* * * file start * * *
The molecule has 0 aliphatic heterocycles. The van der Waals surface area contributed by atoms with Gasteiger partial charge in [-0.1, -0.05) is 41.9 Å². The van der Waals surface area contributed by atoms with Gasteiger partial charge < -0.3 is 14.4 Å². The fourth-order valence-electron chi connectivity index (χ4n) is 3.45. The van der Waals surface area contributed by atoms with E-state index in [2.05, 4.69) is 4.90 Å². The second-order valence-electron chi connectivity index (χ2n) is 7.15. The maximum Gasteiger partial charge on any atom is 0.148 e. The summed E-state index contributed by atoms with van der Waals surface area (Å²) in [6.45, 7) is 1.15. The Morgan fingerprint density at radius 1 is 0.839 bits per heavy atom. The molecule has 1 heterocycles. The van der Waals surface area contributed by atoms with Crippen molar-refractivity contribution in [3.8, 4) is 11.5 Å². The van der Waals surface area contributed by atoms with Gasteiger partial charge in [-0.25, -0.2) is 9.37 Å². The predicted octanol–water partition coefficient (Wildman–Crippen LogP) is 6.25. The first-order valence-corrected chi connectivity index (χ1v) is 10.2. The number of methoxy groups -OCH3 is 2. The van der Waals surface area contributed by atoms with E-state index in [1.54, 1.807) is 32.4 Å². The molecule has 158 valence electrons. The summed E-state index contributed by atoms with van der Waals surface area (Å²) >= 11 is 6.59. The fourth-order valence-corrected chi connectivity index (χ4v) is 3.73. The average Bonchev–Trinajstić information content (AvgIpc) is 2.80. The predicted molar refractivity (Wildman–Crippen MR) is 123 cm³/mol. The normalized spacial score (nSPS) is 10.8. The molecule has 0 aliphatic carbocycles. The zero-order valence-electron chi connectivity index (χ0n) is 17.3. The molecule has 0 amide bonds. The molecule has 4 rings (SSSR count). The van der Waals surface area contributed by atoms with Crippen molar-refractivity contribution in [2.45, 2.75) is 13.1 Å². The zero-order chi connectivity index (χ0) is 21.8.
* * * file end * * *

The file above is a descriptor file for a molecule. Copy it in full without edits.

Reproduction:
The molecule has 0 aliphatic heterocycles. The van der Waals surface area contributed by atoms with Gasteiger partial charge in [-0.1, -0.05) is 41.9 Å². The van der Waals surface area contributed by atoms with Gasteiger partial charge < -0.3 is 14.4 Å². The fourth-order valence-electron chi connectivity index (χ4n) is 3.45. The van der Waals surface area contributed by atoms with E-state index in [2.05, 4.69) is 4.90 Å². The second-order valence-electron chi connectivity index (χ2n) is 7.15. The maximum Gasteiger partial charge on any atom is 0.148 e. The summed E-state index contributed by atoms with van der Waals surface area (Å²) in [6.45, 7) is 1.15. The Morgan fingerprint density at radius 1 is 0.839 bits per heavy atom. The molecule has 1 heterocycles. The van der Waals surface area contributed by atoms with Crippen molar-refractivity contribution in [3.8, 4) is 11.5 Å². The van der Waals surface area contributed by atoms with Gasteiger partial charge in [-0.25, -0.2) is 9.37 Å². The predicted octanol–water partition coefficient (Wildman–Crippen LogP) is 6.25. The first-order valence-corrected chi connectivity index (χ1v) is 10.2. The number of methoxy groups -OCH3 is 2. The van der Waals surface area contributed by atoms with E-state index in [1.54, 1.807) is 32.4 Å². The molecule has 158 valence electrons. The summed E-state index contributed by atoms with van der Waals surface area (Å²) >= 11 is 6.59. The fourth-order valence-corrected chi connectivity index (χ4v) is 3.73. The average Bonchev–Trinajstić information content (AvgIpc) is 2.80. The predicted molar refractivity (Wildman–Crippen MR) is 123 cm³/mol. The normalized spacial score (nSPS) is 10.8. The molecule has 0 aliphatic carbocycles. The zero-order valence-electron chi connectivity index (χ0n) is 17.3. The molecule has 0 amide bonds. The molecule has 4 rings (SSSR count). The van der Waals surface area contributed by atoms with Crippen molar-refractivity contribution in [2.45, 2.75) is 13.1 Å². The zero-order chi connectivity index (χ0) is 21.8.